Spinning a Web of Control
Now that the real millennium is upon us, it’s time to
properly administer our Web sites—and ADSI IIS Provider
is just the tool to make it happen.
- By Chris Brooke
Happy millennium! No, I haven’t been in a coma for the
past 12 months. As all real geeks know, the 21st century
officially starts Jan. 1, 2001. Time flies, doesn’t it?
Why, it seems like only yesterday I was holed-up in my
Y2K bunker — with extra water and ammunition by my side
— working on how to jockey for the best position in the
“new world order” that would arise from the imminent destruction.
What a disappointment Yawn2K turned out to be! Oh well,
no such plans this year. Once bitten, twice shy.
Since the 21st century will likely go down in the annals
of history as the time our society truly realized the
power and potential of a connected world, what better
topic for this — my first column published in said century
— than a tool that’ll help make it all happen: The ADSI
IIS Provider! OK, I realize that it’ll be IIS, not the
IIS provider for ADSI that actually wields the power of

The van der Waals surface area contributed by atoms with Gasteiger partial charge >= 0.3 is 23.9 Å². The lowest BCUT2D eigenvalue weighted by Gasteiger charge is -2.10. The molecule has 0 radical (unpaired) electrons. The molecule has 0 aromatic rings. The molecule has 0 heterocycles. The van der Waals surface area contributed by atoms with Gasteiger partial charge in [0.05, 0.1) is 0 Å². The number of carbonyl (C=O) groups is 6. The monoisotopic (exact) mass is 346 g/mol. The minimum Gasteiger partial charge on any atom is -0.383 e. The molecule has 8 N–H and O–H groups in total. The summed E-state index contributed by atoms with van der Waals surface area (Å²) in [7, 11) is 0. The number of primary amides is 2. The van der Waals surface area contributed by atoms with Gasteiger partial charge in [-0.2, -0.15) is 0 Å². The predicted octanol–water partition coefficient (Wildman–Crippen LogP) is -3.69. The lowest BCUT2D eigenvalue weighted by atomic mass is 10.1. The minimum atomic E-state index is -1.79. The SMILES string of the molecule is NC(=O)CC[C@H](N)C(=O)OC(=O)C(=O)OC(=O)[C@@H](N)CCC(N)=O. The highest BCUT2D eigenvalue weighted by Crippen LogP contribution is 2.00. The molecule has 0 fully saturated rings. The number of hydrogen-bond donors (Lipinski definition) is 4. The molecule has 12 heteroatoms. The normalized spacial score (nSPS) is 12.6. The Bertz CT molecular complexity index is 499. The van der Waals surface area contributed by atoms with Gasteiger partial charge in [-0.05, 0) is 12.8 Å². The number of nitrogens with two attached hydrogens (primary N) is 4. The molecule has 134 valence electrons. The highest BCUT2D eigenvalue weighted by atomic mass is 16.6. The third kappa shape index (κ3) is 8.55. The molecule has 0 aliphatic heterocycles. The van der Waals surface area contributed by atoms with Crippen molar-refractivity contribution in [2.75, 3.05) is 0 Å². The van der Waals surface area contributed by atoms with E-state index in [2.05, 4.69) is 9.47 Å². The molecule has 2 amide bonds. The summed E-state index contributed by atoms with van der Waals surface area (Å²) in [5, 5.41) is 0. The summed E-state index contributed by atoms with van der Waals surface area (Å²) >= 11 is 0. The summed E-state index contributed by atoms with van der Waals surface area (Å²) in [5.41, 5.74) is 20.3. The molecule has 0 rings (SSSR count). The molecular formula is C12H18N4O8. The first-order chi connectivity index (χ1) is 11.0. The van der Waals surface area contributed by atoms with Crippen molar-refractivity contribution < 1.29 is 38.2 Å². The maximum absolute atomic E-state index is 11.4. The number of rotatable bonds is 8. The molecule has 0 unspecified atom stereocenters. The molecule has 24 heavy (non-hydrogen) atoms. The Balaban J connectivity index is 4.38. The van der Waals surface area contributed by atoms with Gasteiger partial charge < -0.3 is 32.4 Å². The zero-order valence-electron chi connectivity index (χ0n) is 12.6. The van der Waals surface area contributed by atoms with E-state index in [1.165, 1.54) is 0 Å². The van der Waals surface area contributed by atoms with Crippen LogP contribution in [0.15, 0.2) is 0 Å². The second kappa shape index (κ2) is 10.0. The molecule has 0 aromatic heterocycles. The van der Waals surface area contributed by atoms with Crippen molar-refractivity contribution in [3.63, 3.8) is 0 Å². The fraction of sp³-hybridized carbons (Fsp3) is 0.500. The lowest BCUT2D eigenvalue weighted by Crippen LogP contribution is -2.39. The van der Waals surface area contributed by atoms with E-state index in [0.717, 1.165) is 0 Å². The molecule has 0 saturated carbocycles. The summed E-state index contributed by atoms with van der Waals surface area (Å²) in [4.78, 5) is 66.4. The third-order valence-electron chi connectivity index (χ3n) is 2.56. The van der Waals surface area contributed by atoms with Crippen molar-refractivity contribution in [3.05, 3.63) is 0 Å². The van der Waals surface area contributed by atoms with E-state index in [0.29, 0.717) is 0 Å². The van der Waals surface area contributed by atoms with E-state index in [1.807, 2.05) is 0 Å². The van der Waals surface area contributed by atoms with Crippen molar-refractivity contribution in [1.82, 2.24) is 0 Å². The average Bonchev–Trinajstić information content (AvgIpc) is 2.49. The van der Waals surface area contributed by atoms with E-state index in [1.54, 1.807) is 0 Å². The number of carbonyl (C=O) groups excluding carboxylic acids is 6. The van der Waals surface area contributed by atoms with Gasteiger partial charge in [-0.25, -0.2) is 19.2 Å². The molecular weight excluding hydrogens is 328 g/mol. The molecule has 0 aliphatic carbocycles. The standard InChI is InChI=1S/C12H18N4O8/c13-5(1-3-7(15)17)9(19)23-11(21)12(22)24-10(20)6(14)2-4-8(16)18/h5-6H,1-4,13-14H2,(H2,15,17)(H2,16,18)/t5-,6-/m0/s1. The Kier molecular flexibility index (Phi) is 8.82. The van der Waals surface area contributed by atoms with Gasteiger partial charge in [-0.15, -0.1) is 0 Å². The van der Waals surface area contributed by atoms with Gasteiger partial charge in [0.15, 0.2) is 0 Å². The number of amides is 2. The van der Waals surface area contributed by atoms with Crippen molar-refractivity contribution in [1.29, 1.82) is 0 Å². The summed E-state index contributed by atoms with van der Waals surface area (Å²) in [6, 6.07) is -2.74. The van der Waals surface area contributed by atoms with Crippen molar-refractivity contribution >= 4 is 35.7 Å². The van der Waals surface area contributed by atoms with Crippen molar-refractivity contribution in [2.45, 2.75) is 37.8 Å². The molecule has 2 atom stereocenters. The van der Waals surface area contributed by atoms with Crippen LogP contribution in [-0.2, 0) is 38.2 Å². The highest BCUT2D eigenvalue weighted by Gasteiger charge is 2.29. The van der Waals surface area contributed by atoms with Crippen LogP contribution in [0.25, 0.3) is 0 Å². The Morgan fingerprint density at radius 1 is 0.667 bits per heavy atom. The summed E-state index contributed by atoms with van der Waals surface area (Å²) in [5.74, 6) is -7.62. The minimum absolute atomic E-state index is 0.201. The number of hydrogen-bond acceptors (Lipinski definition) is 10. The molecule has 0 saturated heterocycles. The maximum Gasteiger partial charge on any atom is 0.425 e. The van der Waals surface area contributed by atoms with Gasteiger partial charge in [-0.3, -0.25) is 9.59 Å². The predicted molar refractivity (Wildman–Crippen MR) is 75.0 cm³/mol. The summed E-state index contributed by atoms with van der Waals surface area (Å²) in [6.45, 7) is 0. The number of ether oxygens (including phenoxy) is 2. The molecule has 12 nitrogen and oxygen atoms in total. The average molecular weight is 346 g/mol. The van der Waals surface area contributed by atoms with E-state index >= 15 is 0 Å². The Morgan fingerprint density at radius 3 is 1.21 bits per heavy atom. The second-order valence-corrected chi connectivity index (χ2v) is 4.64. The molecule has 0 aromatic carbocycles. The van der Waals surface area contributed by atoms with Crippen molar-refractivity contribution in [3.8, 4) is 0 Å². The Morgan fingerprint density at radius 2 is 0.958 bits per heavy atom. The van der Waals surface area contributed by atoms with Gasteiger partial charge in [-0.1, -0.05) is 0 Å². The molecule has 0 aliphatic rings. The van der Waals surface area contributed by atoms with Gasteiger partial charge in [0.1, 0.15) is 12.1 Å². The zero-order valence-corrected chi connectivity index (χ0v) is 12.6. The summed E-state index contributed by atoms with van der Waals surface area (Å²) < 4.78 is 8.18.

the World Wide Web; but ADSI will allow you to script
the administration of Web sites, so that’s sort of revolutionary,
Oh, What a Tangled Web…
As with the WinNT provider, the IIS provider exposes vast
amounts of functionality for administering your IIS Web
servers. Indeed, I could devote an entire series of articles
to any one of the ADSI providers. These are the things
700-page books are made of. Since I only have two or three
more months budgeted for this topic, I’ll try to cover
the highlights and give you some good foundations for
future exploration. Let’s get started.
|Reader Chris Lightner asks
for a script that lets him "cycle
through all servers and have CACLs replace
the Everyone group and add Users only
if Everyone currently has rights to the
directory or files." What he can
use is a utility called DumpACL (click
here to get it), which can be used to
create a list of ACL permissions on any